4. How did you hear about wgi?

I wish I could say some magnificent story of chance encounters and an ‘it was meant to be’ moment. Instead, it’s a story that’s all too common today - a series of stalking instagrams, that led me from a designer I truly admire, Christopher Doyle, to reading the stories and journeys of the first participants of the World’s Greatest Internship. I’ve been hooked ever since to the point where I’ve brought it up in nearly every social encounter and regardless of the non-fantastical story, the WGI is truly magnificent.

5. Share an example of a time you were most motivated and a time you were most demotivated.

I’m driven by the energy of the people I’m working with. I love it when others share the same enthusiasm and excitement towards a project and strongly believe in it. It really feels like you’re on the brink of something new and disruptful. This is how I felt when I was working on a fundraising initiative called Race to Raise that myself and a group of other young people initiated. Whilst it started as a small scale event for a charity, we saw its potential to grow beyond that and so in the year of 2018 we pursued it as a separate project entirely. Race to Raise is a one day Sydney-wide scavenger hunt. It sees teams fundraise to participate and then on the day of the race they face a series of riddles and challenges in 5 different zones across Sydney. I had the opportunity to own the visual branding and promotional material in the lead up to the event I also got to curate the actual experience of the day. From their initial experience as they came up to register and receive energy packs to the ongoing communication with the teams throughout the race and everything in between, it was an experience that saw me dablle in everything. The whole event was a highlight but the build up to the event was definitely when I felt most motivated. In a matter of months we went from conversations on the possibilities of the event to partnering with a Canadian social app to run the race and all in all, ended up creating a fun and competitive atmosphere. The result was 30 teams with over 200 people raising a total of $35,000 all of which went towards rebuilding rural villages in post-war Sri Lanka. I still feel that buzzing energy when I talk about this, not only because it was a success but becasue we're continuing to develop it this year, scaling and refining it. Ironically, a moment where I recently felt really demotivated was also in the context of doing volunteer work. I usually thrive in volunteer work in the sense that it gives me a different kind of energy, one that keeps me coming back to do more. However, in this instance I had quite the opposite experience. It was a combination of a very poorly planned workload and extremely direct instructions with no room for any proper input from myself. The combination of these made it quite a rigid yet sporadic system of workflow which built up to a point where I felt that I could not sustain it for much longer. I hoped to change this experience by communicating my concerns to the CEO who I was liasing with. However the response I received didn’t provide much support at all or a proper discussion that saw us find a workaround or build. Rather I was told how other volunteers work at all hours of the day and that volunteering on this requires this intense level of commitment. In that moment I felt low. Whilst I do believe that timelines are good in providing parameters and can motivate you to be efficient, I felt that I wasn’t able to work with the scattered yet demanding nature and invest enough time accordingly. I was extremely unmotivated to continue doing the work as I knew I didn’t have the ability to give it any more energy, especially as there wasn't much room to put my creative thoughts. This was incredibly tough on me as I wholeheartedly believed in the value of this not-for-profit organisation’s work, yet the lack of support, discussion and poor communication made me feel like I wasn’t being heard or valued. It felt like I had to choose between my mental and physical health or contributing to a social cause - an ultimatum I never thought I would have to face.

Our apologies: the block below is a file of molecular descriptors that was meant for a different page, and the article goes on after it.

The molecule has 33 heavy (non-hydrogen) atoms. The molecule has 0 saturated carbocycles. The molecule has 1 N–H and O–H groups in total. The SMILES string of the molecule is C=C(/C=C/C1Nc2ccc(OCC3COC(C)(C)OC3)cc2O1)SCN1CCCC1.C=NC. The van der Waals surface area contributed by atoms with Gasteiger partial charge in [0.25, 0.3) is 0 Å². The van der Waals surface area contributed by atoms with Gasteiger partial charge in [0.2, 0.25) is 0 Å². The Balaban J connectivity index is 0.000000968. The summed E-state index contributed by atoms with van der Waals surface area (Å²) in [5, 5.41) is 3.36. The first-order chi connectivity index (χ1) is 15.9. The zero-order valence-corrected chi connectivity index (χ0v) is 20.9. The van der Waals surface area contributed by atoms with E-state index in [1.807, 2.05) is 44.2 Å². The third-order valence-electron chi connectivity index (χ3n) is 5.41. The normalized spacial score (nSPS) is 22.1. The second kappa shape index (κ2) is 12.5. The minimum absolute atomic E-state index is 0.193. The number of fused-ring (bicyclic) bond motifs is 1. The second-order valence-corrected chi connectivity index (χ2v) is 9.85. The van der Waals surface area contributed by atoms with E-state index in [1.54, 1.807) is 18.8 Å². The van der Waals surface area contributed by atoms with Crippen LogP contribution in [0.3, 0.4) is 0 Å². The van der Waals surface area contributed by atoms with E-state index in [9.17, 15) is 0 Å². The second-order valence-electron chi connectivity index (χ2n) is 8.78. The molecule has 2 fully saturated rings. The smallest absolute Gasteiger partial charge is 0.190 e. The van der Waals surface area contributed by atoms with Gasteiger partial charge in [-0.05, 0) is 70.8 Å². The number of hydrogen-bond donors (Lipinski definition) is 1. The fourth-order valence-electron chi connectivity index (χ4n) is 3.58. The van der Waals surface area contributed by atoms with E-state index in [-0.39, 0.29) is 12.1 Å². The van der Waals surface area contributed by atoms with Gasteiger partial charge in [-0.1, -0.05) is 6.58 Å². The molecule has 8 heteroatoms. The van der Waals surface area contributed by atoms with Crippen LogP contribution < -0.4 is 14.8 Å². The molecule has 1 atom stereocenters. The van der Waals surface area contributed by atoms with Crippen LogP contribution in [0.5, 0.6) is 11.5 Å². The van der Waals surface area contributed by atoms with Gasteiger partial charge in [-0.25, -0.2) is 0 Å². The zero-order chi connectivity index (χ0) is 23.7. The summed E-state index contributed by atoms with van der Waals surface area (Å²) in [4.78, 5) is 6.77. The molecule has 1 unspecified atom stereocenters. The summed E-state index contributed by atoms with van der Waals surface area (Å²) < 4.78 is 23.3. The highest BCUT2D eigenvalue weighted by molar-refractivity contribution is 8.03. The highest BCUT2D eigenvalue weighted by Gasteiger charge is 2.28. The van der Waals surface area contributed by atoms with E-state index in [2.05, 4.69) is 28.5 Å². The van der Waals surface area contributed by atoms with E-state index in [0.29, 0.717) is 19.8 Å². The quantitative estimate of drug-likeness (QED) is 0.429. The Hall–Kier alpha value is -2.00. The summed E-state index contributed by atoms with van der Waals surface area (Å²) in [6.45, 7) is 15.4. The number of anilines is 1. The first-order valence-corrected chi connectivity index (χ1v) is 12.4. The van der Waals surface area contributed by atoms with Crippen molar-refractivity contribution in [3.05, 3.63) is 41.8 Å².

6. In your opinion, what creates a great culture at a company?

For me, fundamentally the culture of a company is dependant on a few key factors, including a positive shared vision for the work being produced, effective communication, connection and a sense of playfulness. A great culture requires cohesion across the company through a clear understanding and vested interest in the vision. People need to feel like they are making a difference both in a collective sense and on a personal level with their own goals and motivations. Communication through discussion and open debate leads to new worlds of thought, enabling employees to participate in the evolution of new ideas. It's also crucial to understanding the people you're working with and devloping a great relationship with them. Playfulness is something that we all inherently have. I believe that the sense of playfulness that kids' possess is truly magical. As such I feel that a level of playfulness through room for experimentation, collaboration, and trying your hands at opportunities beyond the definition of your role is key to fostering creative thought and getting comfortable with ambiguity, something that all companies face one time or another. Alongside many other smaller foundational components, I feel that if these three areas are present, addressed and integrated, a company is able sustain a great culture.